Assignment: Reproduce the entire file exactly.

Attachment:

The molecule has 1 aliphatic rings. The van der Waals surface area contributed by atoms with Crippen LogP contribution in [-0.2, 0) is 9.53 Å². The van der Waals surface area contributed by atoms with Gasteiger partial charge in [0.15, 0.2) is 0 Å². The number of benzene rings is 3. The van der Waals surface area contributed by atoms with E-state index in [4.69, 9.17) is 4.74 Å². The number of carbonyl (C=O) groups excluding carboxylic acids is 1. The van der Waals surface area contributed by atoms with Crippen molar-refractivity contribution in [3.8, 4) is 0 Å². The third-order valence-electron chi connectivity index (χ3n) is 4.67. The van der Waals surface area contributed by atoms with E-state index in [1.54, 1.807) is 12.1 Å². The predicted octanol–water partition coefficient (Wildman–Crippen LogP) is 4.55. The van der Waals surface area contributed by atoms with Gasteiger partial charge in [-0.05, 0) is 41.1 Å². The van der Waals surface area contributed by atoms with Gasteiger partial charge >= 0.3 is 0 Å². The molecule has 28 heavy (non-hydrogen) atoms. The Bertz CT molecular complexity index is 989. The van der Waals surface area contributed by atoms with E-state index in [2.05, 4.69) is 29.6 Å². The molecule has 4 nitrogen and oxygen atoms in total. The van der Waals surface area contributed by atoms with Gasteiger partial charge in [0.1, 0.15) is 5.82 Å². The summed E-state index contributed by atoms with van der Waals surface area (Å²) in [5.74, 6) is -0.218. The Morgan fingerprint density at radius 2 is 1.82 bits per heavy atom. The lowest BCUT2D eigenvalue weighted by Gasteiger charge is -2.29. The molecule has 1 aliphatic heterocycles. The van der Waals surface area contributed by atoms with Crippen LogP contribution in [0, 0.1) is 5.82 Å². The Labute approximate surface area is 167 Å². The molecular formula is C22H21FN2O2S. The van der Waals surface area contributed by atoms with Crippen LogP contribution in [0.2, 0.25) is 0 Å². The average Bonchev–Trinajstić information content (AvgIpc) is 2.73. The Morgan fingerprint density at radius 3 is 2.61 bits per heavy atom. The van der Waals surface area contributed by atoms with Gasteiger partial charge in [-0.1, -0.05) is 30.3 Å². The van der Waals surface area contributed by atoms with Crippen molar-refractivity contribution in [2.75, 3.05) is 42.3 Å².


The molecule has 1 aliphatic rings. The van der Waals surface area contributed by atoms with Crippen LogP contribution in [-0.2, 0) is 9.53 Å². The van der Waals surface area contributed by atoms with Gasteiger partial charge in [0.15, 0.2) is 0 Å². The number of benzene rings is 3. The van der Waals surface area contributed by atoms with E-state index in [4.69, 9.17) is 4.74 Å². The number of carbonyl (C=O) groups excluding carboxylic acids is 1. The van der Waals surface area contributed by atoms with Crippen molar-refractivity contribution in [3.8, 4) is 0 Å². The third-order valence-electron chi connectivity index (χ3n) is 4.67. The van der Waals surface area contributed by atoms with E-state index in [1.54, 1.807) is 12.1 Å². The predicted octanol–water partition coefficient (Wildman–Crippen LogP) is 4.55. The van der Waals surface area contributed by atoms with Gasteiger partial charge in [-0.05, 0) is 41.1 Å². The van der Waals surface area contributed by atoms with Gasteiger partial charge >= 0.3 is 0 Å². The molecule has 28 heavy (non-hydrogen) atoms. The Bertz CT molecular complexity index is 989. The van der Waals surface area contributed by atoms with E-state index in [2.05, 4.69) is 29.6 Å². The molecule has 4 nitrogen and oxygen atoms in total. The van der Waals surface area contributed by atoms with Gasteiger partial charge in [0.1, 0.15) is 5.82 Å². The summed E-state index contributed by atoms with van der Waals surface area (Å²) in [5.74, 6) is -0.218. The Morgan fingerprint density at radius 2 is 1.82 bits per heavy atom. The lowest BCUT2D eigenvalue weighted by Gasteiger charge is -2.29. The molecule has 1 aliphatic heterocycles. The van der Waals surface area contributed by atoms with Crippen LogP contribution in [0, 0.1) is 5.82 Å². The Labute approximate surface area is 167 Å². The molecular formula is C22H21FN2O2S. The van der Waals surface area contributed by atoms with Crippen LogP contribution in [0.2, 0.25) is 0 Å². The average Bonchev–Trinajstić information content (AvgIpc) is 2.73. The Morgan fingerprint density at radius 3 is 2.61 bits per heavy atom. The van der Waals surface area contributed by atoms with Gasteiger partial charge in [-0.1, -0.05) is 30.3 Å². The van der Waals surface area contributed by atoms with Crippen molar-refractivity contribution in [2.75, 3.05) is 42.3 Å².